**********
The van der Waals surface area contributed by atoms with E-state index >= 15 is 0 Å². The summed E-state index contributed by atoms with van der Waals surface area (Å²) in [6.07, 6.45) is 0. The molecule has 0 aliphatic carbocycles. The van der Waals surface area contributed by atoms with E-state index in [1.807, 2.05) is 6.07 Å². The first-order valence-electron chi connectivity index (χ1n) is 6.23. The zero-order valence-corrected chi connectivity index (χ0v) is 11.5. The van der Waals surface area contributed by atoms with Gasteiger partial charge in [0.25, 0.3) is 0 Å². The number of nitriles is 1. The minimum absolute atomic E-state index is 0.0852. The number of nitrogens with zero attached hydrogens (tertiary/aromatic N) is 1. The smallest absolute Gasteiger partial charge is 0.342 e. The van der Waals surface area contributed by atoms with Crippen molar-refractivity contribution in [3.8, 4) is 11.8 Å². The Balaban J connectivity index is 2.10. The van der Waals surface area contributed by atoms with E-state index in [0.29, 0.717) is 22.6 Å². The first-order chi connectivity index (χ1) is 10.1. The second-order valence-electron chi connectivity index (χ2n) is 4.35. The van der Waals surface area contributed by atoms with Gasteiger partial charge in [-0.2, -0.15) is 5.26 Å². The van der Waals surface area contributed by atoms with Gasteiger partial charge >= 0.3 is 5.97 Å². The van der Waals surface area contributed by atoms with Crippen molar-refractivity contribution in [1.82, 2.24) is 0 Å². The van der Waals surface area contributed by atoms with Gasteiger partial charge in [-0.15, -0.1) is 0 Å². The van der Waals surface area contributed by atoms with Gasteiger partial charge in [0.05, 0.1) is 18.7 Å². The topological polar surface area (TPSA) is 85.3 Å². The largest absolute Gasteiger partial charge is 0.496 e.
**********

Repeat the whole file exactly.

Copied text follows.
The van der Waals surface area contributed by atoms with E-state index >= 15 is 0 Å². The summed E-state index contributed by atoms with van der Waals surface area (Å²) in [6.07, 6.45) is 0. The molecule has 0 aliphatic carbocycles. The van der Waals surface area contributed by atoms with E-state index in [1.807, 2.05) is 6.07 Å². The first-order valence-electron chi connectivity index (χ1n) is 6.23. The zero-order valence-corrected chi connectivity index (χ0v) is 11.5. The van der Waals surface area contributed by atoms with Gasteiger partial charge in [0.25, 0.3) is 0 Å². The number of nitriles is 1. The minimum absolute atomic E-state index is 0.0852. The number of nitrogens with zero attached hydrogens (tertiary/aromatic N) is 1. The smallest absolute Gasteiger partial charge is 0.342 e. The van der Waals surface area contributed by atoms with Crippen molar-refractivity contribution in [3.8, 4) is 11.8 Å². The Balaban J connectivity index is 2.10. The van der Waals surface area contributed by atoms with E-state index in [0.29, 0.717) is 22.6 Å². The first-order chi connectivity index (χ1) is 10.1. The second-order valence-electron chi connectivity index (χ2n) is 4.35. The van der Waals surface area contributed by atoms with Gasteiger partial charge in [-0.2, -0.15) is 5.26 Å². The van der Waals surface area contributed by atoms with Gasteiger partial charge >= 0.3 is 5.97 Å². The van der Waals surface area contributed by atoms with Crippen molar-refractivity contribution in [1.82, 2.24) is 0 Å². The van der Waals surface area contributed by atoms with Gasteiger partial charge in [-0.15, -0.1) is 0 Å². The van der Waals surface area contributed by atoms with Gasteiger partial charge in [0.05, 0.1) is 18.7 Å². The topological polar surface area (TPSA) is 85.3 Å². The largest absolute Gasteiger partial charge is 0.496 e.